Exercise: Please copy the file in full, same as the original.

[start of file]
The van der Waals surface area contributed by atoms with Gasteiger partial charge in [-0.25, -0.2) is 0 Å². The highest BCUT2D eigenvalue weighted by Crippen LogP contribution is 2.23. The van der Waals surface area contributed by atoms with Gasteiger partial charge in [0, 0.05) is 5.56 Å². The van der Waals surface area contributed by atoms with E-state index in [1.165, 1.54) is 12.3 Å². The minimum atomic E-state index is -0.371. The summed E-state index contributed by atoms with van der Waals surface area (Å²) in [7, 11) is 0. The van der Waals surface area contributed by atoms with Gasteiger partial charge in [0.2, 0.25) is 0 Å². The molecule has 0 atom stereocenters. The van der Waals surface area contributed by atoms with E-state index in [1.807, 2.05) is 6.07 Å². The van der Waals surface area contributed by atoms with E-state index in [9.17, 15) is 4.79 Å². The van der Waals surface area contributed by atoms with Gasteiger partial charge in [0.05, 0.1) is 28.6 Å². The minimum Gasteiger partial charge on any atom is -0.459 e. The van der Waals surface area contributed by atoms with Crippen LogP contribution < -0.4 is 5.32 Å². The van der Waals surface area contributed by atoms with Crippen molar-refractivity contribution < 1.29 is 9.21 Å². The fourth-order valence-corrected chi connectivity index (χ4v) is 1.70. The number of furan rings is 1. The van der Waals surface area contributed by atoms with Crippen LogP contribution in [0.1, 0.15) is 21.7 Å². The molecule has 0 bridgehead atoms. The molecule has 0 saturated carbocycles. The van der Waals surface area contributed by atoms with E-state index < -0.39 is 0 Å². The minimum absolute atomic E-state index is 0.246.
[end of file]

The van der Waals surface area contributed by atoms with Gasteiger partial charge in [-0.25, -0.2) is 0 Å². The highest BCUT2D eigenvalue weighted by Crippen LogP contribution is 2.23. The van der Waals surface area contributed by atoms with Gasteiger partial charge in [0, 0.05) is 5.56 Å². The van der Waals surface area contributed by atoms with E-state index in [1.165, 1.54) is 12.3 Å². The minimum atomic E-state index is -0.371. The summed E-state index contributed by atoms with van der Waals surface area (Å²) in [7, 11) is 0. The van der Waals surface area contributed by atoms with Gasteiger partial charge in [0.2, 0.25) is 0 Å². The molecule has 0 atom stereocenters. The van der Waals surface area contributed by atoms with E-state index in [1.807, 2.05) is 6.07 Å². The van der Waals surface area contributed by atoms with E-state index in [9.17, 15) is 4.79 Å². The van der Waals surface area contributed by atoms with Gasteiger partial charge in [0.05, 0.1) is 28.6 Å². The minimum Gasteiger partial charge on any atom is -0.459 e. The van der Waals surface area contributed by atoms with Crippen LogP contribution < -0.4 is 5.32 Å². The van der Waals surface area contributed by atoms with Crippen molar-refractivity contribution < 1.29 is 9.21 Å². The fourth-order valence-corrected chi connectivity index (χ4v) is 1.70. The number of furan rings is 1. The van der Waals surface area contributed by atoms with Crippen LogP contribution in [0.1, 0.15) is 21.7 Å². The molecule has 0 bridgehead atoms. The molecule has 0 saturated carbocycles. The van der Waals surface area contributed by atoms with E-state index < -0.39 is 0 Å². The minimum absolute atomic E-state index is 0.246.